Quarter Sees Winner, Losers
In their latest conference calls with analysts and investors, executives from the leading publicly traded steel and aluminum mills reported mixed results.
AK Steel Continues to Cut Quarterly Losses
AK Steel, West Chester, Ohio, reported a net loss of $31.7 million for the third quarter. The loss was an improvement on the $60.9 million loss in the 2012 third quarter and the $40.9 million loss posted in the prior quarter.
For the first nine months of 2013, the company reported a net loss of $82.0 million, a significant improvement from the net loss of $796.9 million for the first nine months of 2012. Year-to-date sales of $4.11 billion were off 8.8 percent compared to the first three quarters of the prior year.
Net sales for the third quarter totaled $1.33 billion, down 8.9 percent compared to the same quarter of 2012 and off 5.0 percent from the prior quarter. Shipments of 1.35 million tons were down 8.9 percent from the third quarter of 2012 and 6.1 percent from the second quarter.
The reduction in shipments for the third quarter was primarily due to the effects of the unplanned outage at the company’s Middletown Works blast furnace and to a seasonal reduction in shipments to the automotive market. As a result of the unplanned outage, AK experienced increased costs per ton, lowered shipments and was unable to fully benefit from recently announced price increases for carbon steel. The furnace was repaired during the quarter, but it did not return to full productivity, requiring a three-day outage in October for further maintenance work.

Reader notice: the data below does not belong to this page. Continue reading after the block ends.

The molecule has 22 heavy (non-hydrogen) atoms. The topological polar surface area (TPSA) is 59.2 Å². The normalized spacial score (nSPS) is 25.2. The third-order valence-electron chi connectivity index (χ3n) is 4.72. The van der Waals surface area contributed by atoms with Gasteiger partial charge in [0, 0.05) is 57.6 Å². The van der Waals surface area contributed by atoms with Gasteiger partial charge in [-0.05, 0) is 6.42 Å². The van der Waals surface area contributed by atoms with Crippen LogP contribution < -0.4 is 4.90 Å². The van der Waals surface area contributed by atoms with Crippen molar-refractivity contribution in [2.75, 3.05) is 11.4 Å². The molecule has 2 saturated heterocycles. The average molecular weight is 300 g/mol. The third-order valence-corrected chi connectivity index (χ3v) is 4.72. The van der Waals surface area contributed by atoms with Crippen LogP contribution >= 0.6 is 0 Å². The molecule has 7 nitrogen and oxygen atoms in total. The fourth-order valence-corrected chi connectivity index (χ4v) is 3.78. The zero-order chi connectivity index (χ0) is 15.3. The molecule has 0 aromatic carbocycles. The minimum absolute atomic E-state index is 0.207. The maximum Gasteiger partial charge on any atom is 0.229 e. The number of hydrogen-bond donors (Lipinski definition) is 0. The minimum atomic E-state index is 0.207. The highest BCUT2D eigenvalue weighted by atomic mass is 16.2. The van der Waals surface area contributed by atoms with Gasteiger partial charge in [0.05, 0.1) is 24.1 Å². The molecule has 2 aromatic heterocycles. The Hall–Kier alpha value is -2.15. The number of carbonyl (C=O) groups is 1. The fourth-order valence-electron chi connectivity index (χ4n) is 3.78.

“We believe we’re now back to full production capacity at the Middletown furnace and, accordingly, we expect to enjoy the associated higher production, higher shipments, lower unit costs and higher selling prices going forward,” Chairman, President and CEO James L. Wainscott told investors and analysts during the company’s quarterly conference call.
AK Steel’s average selling price during the quarter was $1,071 per ton, down slightly from the same quarter last year but up 1 percent from the second quarter. The average selling price for the third quarter improved over the prior quarter due to a more favorable mix of value-added products, the benefit of which was largely offset by lower raw material surcharges and the effect of delayed shipments to customers.
The company says it continued to fulfill its commitments to customers for lower-priced carbon steel spot-market orders placed prior to the unplanned outage. Further, it continued to experience a decline in electrical steel spot market pricing during the quarter, particularly with regard to international sales as a result of weak global economic conditions.